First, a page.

Spammers spewing on Google+


Cyber criminals have latched onto excitement surrounding the new Google social network, using spam to exploit users.

A host of fake Google+ invitations have been sent out, pointing recipients to the Canadian Family Pharmacy rather than the hyped Facebook rival.

"The spammers are no doubt hoping that the email will be hard to resist, as many people are eager to see what is being billed as Google's answer to Facebook," said Graham Cluley, senior technology consultant at Sophos.

"It's unclear just how many users will be tempted to buy drugs online, however research shows that last year alone, 36 million Americans bought drugs from online pharmacies, so this is a technique that is clearly continuing to work for spammers."

There has been plenty of intrigue around Google+, which was announced just last week. The service is not yet open to the wider public - those wanting to try out the social network need an invite.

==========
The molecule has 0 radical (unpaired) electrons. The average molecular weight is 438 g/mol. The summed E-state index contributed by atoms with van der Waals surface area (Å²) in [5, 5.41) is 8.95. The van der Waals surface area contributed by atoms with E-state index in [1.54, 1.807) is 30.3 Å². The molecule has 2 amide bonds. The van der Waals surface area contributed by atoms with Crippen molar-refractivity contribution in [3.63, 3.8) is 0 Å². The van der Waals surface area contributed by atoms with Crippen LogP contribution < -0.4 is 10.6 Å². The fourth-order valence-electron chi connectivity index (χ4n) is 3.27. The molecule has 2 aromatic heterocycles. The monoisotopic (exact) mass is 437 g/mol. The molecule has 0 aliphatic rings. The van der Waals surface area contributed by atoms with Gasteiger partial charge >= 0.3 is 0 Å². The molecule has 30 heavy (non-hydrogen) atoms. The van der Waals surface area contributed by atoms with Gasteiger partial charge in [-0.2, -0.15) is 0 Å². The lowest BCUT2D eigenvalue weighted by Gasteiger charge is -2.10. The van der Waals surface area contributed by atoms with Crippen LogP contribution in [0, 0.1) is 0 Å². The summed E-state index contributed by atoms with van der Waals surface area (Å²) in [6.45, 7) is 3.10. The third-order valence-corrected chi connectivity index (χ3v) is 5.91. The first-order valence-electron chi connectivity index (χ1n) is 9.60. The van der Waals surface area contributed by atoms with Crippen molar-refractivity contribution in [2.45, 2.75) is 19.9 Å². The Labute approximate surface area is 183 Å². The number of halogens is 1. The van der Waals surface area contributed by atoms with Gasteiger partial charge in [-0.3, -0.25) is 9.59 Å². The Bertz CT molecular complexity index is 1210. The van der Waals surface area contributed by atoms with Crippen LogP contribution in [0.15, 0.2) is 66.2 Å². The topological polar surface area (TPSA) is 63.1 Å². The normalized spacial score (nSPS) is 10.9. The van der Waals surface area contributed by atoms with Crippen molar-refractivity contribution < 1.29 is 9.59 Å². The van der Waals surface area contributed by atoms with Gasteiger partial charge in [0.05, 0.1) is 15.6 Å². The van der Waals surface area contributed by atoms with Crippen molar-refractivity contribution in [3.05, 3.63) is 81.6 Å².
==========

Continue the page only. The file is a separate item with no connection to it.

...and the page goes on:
Anything which arouses such excitement will also gain the attention of cyber criminals, as has always been the case.

"Due to the high demand of G+ invites being thrown at Google, to the point that the company actually had to cease the invitation process for the beta release of their fledgling social networking site, it is no surprise that spammers have latched onto this one as their latest target (and growing favourite?) to date," said GFI Labs researcher Jovi Umawing, in a blog post.

"Better than having malware there, if you ask me."

Tom Brewster

Tom Brewster is currently an associate editor at Forbes and an award-winning journalist who covers cyber security, surveillance, and privacy. Starting his career at ITPro as a staff writer and working up to a senior staff writer role, Tom has been covering the tech industry for more than ten years and is considered one of the leading journalists in his specialism.

He is a proud alum of the University of Sheffield where he secured an undergraduate degree in English Literature before undertaking a certification from General Assembly in web development.